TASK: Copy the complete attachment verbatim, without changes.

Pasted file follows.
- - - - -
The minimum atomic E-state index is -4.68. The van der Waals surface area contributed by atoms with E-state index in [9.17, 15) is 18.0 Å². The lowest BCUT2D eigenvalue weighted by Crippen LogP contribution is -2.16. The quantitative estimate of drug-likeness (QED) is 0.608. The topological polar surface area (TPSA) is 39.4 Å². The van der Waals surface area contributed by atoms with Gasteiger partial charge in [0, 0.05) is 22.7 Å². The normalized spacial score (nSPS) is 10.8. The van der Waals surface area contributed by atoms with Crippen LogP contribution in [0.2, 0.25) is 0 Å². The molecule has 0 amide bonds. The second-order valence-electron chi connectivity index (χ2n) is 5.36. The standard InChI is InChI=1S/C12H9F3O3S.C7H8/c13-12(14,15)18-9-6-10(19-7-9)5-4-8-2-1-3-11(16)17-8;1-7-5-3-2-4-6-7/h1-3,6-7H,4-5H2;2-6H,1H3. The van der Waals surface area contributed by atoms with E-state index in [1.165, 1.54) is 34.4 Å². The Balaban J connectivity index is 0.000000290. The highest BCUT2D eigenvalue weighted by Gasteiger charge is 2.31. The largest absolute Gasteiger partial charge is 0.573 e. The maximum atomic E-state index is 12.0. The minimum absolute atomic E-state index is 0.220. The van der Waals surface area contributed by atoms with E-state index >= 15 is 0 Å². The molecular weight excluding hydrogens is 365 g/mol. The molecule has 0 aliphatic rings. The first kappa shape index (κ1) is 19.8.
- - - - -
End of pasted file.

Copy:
The minimum atomic E-state index is -4.68. The van der Waals surface area contributed by atoms with E-state index in [9.17, 15) is 18.0 Å². The lowest BCUT2D eigenvalue weighted by Crippen LogP contribution is -2.16. The quantitative estimate of drug-likeness (QED) is 0.608. The topological polar surface area (TPSA) is 39.4 Å². The van der Waals surface area contributed by atoms with Gasteiger partial charge in [0, 0.05) is 22.7 Å². The normalized spacial score (nSPS) is 10.8. The van der Waals surface area contributed by atoms with Crippen LogP contribution in [0.2, 0.25) is 0 Å². The molecule has 0 amide bonds. The second-order valence-electron chi connectivity index (χ2n) is 5.36. The standard InChI is InChI=1S/C12H9F3O3S.C7H8/c13-12(14,15)18-9-6-10(19-7-9)5-4-8-2-1-3-11(16)17-8;1-7-5-3-2-4-6-7/h1-3,6-7H,4-5H2;2-6H,1H3. The van der Waals surface area contributed by atoms with E-state index in [1.165, 1.54) is 34.4 Å². The Balaban J connectivity index is 0.000000290. The highest BCUT2D eigenvalue weighted by Gasteiger charge is 2.31. The largest absolute Gasteiger partial charge is 0.573 e. The maximum atomic E-state index is 12.0. The minimum absolute atomic E-state index is 0.220. The van der Waals surface area contributed by atoms with E-state index >= 15 is 0 Å². The molecular weight excluding hydrogens is 365 g/mol. The molecule has 0 aliphatic rings. The first kappa shape index (κ1) is 19.8.